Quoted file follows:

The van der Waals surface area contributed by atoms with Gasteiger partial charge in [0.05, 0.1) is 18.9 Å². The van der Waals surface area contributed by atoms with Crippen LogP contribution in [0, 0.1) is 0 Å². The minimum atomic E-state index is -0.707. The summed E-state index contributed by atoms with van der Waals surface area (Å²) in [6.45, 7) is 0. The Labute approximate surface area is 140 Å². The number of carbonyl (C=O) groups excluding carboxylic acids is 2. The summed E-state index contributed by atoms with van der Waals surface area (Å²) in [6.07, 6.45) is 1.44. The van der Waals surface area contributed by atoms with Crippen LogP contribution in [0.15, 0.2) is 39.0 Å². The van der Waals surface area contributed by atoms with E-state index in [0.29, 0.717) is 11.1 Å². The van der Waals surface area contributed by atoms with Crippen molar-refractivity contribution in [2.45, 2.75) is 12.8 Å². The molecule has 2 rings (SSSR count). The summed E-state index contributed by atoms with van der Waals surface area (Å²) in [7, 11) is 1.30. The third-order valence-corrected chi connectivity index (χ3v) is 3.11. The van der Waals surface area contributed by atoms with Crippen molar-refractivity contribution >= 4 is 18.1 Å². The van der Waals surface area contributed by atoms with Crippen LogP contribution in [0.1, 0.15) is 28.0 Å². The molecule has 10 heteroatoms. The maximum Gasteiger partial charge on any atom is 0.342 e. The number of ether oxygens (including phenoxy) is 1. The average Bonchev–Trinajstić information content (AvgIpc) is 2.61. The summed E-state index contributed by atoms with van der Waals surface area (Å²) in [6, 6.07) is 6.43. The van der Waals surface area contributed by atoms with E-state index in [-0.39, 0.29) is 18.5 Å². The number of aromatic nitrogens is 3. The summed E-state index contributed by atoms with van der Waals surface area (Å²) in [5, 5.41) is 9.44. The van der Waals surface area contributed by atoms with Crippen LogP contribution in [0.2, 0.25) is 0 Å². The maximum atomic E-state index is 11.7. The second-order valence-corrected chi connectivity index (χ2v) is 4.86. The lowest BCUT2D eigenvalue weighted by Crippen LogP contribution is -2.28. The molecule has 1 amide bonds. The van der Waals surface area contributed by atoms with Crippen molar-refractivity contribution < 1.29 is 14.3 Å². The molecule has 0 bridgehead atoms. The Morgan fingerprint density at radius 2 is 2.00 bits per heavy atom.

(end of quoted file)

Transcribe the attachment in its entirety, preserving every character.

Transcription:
The van der Waals surface area contributed by atoms with Gasteiger partial charge in [0.05, 0.1) is 18.9 Å². The van der Waals surface area contributed by atoms with Crippen LogP contribution in [0, 0.1) is 0 Å². The minimum atomic E-state index is -0.707. The summed E-state index contributed by atoms with van der Waals surface area (Å²) in [6.45, 7) is 0. The Labute approximate surface area is 140 Å². The number of carbonyl (C=O) groups excluding carboxylic acids is 2. The summed E-state index contributed by atoms with van der Waals surface area (Å²) in [6.07, 6.45) is 1.44. The van der Waals surface area contributed by atoms with Crippen LogP contribution in [0.15, 0.2) is 39.0 Å². The van der Waals surface area contributed by atoms with E-state index in [0.29, 0.717) is 11.1 Å². The van der Waals surface area contributed by atoms with Crippen molar-refractivity contribution in [2.45, 2.75) is 12.8 Å². The molecule has 2 rings (SSSR count). The summed E-state index contributed by atoms with van der Waals surface area (Å²) in [7, 11) is 1.30. The third-order valence-corrected chi connectivity index (χ3v) is 3.11. The van der Waals surface area contributed by atoms with Crippen molar-refractivity contribution >= 4 is 18.1 Å². The van der Waals surface area contributed by atoms with Crippen LogP contribution in [0.1, 0.15) is 28.0 Å². The molecule has 10 heteroatoms. The maximum Gasteiger partial charge on any atom is 0.342 e. The number of ether oxygens (including phenoxy) is 1. The average Bonchev–Trinajstić information content (AvgIpc) is 2.61. The summed E-state index contributed by atoms with van der Waals surface area (Å²) in [6, 6.07) is 6.43. The van der Waals surface area contributed by atoms with E-state index in [-0.39, 0.29) is 18.5 Å². The number of aromatic nitrogens is 3. The summed E-state index contributed by atoms with van der Waals surface area (Å²) in [5, 5.41) is 9.44. The van der Waals surface area contributed by atoms with Crippen LogP contribution in [0.2, 0.25) is 0 Å². The maximum atomic E-state index is 11.7. The second-order valence-corrected chi connectivity index (χ2v) is 4.86. The lowest BCUT2D eigenvalue weighted by Crippen LogP contribution is -2.28. The molecule has 1 amide bonds. The van der Waals surface area contributed by atoms with Crippen molar-refractivity contribution < 1.29 is 14.3 Å². The molecule has 0 bridgehead atoms. The Morgan fingerprint density at radius 2 is 2.00 bits per heavy atom.